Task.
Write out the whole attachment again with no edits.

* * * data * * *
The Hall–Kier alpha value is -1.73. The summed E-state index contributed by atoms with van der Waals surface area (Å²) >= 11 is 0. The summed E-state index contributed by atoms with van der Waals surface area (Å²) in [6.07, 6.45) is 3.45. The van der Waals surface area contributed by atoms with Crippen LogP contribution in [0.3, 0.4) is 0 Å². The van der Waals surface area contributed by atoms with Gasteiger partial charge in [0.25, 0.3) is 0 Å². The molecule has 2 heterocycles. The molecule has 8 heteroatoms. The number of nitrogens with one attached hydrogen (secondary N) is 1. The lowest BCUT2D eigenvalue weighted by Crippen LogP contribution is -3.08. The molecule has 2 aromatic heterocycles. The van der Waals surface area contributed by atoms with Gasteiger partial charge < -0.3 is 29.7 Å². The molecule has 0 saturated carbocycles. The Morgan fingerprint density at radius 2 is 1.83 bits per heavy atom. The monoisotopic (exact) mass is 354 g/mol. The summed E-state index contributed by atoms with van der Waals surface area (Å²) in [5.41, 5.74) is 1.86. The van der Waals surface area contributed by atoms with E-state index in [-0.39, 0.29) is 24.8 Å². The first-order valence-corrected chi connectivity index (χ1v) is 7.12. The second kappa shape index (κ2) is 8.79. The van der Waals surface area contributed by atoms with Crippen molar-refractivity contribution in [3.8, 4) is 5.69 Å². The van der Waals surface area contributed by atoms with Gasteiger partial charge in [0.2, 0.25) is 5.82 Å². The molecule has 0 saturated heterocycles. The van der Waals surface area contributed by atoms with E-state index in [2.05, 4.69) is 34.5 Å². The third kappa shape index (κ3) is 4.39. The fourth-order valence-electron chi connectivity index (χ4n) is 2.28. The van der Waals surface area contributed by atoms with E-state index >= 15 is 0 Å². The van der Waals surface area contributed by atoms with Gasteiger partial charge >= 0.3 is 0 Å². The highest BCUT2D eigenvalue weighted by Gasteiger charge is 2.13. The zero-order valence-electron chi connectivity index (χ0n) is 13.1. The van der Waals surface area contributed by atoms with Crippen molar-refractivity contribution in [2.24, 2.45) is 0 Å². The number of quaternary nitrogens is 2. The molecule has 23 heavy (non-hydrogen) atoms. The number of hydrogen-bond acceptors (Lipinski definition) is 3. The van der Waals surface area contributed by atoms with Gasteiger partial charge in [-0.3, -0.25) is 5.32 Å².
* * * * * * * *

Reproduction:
The Hall–Kier alpha value is -1.73. The summed E-state index contributed by atoms with van der Waals surface area (Å²) >= 11 is 0. The summed E-state index contributed by atoms with van der Waals surface area (Å²) in [6.07, 6.45) is 3.45. The van der Waals surface area contributed by atoms with Crippen LogP contribution in [0.3, 0.4) is 0 Å². The van der Waals surface area contributed by atoms with Gasteiger partial charge in [0.25, 0.3) is 0 Å². The molecule has 2 heterocycles. The molecule has 8 heteroatoms. The number of nitrogens with one attached hydrogen (secondary N) is 1. The lowest BCUT2D eigenvalue weighted by Crippen LogP contribution is -3.08. The molecule has 2 aromatic heterocycles. The van der Waals surface area contributed by atoms with Gasteiger partial charge < -0.3 is 29.7 Å². The molecule has 0 saturated carbocycles. The Morgan fingerprint density at radius 2 is 1.83 bits per heavy atom. The monoisotopic (exact) mass is 354 g/mol. The summed E-state index contributed by atoms with van der Waals surface area (Å²) in [5.41, 5.74) is 1.86. The van der Waals surface area contributed by atoms with E-state index in [-0.39, 0.29) is 24.8 Å². The first-order valence-corrected chi connectivity index (χ1v) is 7.12. The second kappa shape index (κ2) is 8.79. The van der Waals surface area contributed by atoms with Crippen molar-refractivity contribution in [3.8, 4) is 5.69 Å². The van der Waals surface area contributed by atoms with Gasteiger partial charge in [0.2, 0.25) is 5.82 Å². The molecule has 0 saturated heterocycles. The van der Waals surface area contributed by atoms with E-state index in [2.05, 4.69) is 34.5 Å². The third kappa shape index (κ3) is 4.39. The fourth-order valence-electron chi connectivity index (χ4n) is 2.28. The van der Waals surface area contributed by atoms with E-state index >= 15 is 0 Å². The van der Waals surface area contributed by atoms with Gasteiger partial charge >= 0.3 is 0 Å². The highest BCUT2D eigenvalue weighted by Gasteiger charge is 2.13. The zero-order valence-electron chi connectivity index (χ0n) is 13.1. The van der Waals surface area contributed by atoms with Crippen molar-refractivity contribution in [2.24, 2.45) is 0 Å². The number of quaternary nitrogens is 2. The molecule has 23 heavy (non-hydrogen) atoms. The number of hydrogen-bond acceptors (Lipinski definition) is 3. The van der Waals surface area contributed by atoms with Gasteiger partial charge in [-0.3, -0.25) is 5.32 Å².